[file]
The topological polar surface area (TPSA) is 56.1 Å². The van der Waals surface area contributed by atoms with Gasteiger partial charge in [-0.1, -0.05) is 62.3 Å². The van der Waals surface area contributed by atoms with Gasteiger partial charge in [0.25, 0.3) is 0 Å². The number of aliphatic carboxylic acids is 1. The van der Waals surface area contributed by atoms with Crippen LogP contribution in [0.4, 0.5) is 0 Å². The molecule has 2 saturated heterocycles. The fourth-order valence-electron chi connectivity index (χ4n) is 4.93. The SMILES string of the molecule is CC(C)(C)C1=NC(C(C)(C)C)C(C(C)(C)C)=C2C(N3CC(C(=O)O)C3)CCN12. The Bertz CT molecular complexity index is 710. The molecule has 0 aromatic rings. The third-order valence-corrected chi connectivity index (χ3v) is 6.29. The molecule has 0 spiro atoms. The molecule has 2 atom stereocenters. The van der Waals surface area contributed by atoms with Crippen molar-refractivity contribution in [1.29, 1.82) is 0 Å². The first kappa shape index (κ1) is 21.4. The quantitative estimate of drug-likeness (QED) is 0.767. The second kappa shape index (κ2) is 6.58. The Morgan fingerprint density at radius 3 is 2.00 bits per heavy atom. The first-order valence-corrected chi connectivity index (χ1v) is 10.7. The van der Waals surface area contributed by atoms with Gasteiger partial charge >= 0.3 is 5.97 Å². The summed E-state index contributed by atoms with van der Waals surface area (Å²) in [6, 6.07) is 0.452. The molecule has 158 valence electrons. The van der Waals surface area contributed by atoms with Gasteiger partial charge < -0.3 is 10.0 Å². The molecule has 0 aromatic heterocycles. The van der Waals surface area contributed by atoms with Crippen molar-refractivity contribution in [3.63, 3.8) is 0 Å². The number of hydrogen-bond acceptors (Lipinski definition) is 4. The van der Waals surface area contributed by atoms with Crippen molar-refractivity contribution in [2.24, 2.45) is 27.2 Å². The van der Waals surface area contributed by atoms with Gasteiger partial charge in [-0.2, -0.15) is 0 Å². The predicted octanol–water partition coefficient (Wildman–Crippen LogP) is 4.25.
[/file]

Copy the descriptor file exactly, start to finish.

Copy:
The topological polar surface area (TPSA) is 56.1 Å². The van der Waals surface area contributed by atoms with Gasteiger partial charge in [-0.1, -0.05) is 62.3 Å². The van der Waals surface area contributed by atoms with Gasteiger partial charge in [0.25, 0.3) is 0 Å². The number of aliphatic carboxylic acids is 1. The van der Waals surface area contributed by atoms with Crippen LogP contribution in [0.4, 0.5) is 0 Å². The molecule has 2 saturated heterocycles. The fourth-order valence-electron chi connectivity index (χ4n) is 4.93. The SMILES string of the molecule is CC(C)(C)C1=NC(C(C)(C)C)C(C(C)(C)C)=C2C(N3CC(C(=O)O)C3)CCN12. The Bertz CT molecular complexity index is 710. The molecule has 0 aromatic rings. The third-order valence-corrected chi connectivity index (χ3v) is 6.29. The molecule has 0 spiro atoms. The molecule has 2 atom stereocenters. The van der Waals surface area contributed by atoms with Crippen molar-refractivity contribution in [1.29, 1.82) is 0 Å². The first kappa shape index (κ1) is 21.4. The quantitative estimate of drug-likeness (QED) is 0.767. The second kappa shape index (κ2) is 6.58. The Morgan fingerprint density at radius 3 is 2.00 bits per heavy atom. The first-order valence-corrected chi connectivity index (χ1v) is 10.7. The van der Waals surface area contributed by atoms with Gasteiger partial charge >= 0.3 is 5.97 Å². The summed E-state index contributed by atoms with van der Waals surface area (Å²) in [6, 6.07) is 0.452. The molecule has 158 valence electrons. The van der Waals surface area contributed by atoms with Gasteiger partial charge < -0.3 is 10.0 Å². The molecule has 0 aromatic heterocycles. The van der Waals surface area contributed by atoms with Crippen molar-refractivity contribution in [3.63, 3.8) is 0 Å². The number of hydrogen-bond acceptors (Lipinski definition) is 4. The van der Waals surface area contributed by atoms with Crippen molar-refractivity contribution in [2.24, 2.45) is 27.2 Å². The van der Waals surface area contributed by atoms with Gasteiger partial charge in [-0.2, -0.15) is 0 Å². The predicted octanol–water partition coefficient (Wildman–Crippen LogP) is 4.25.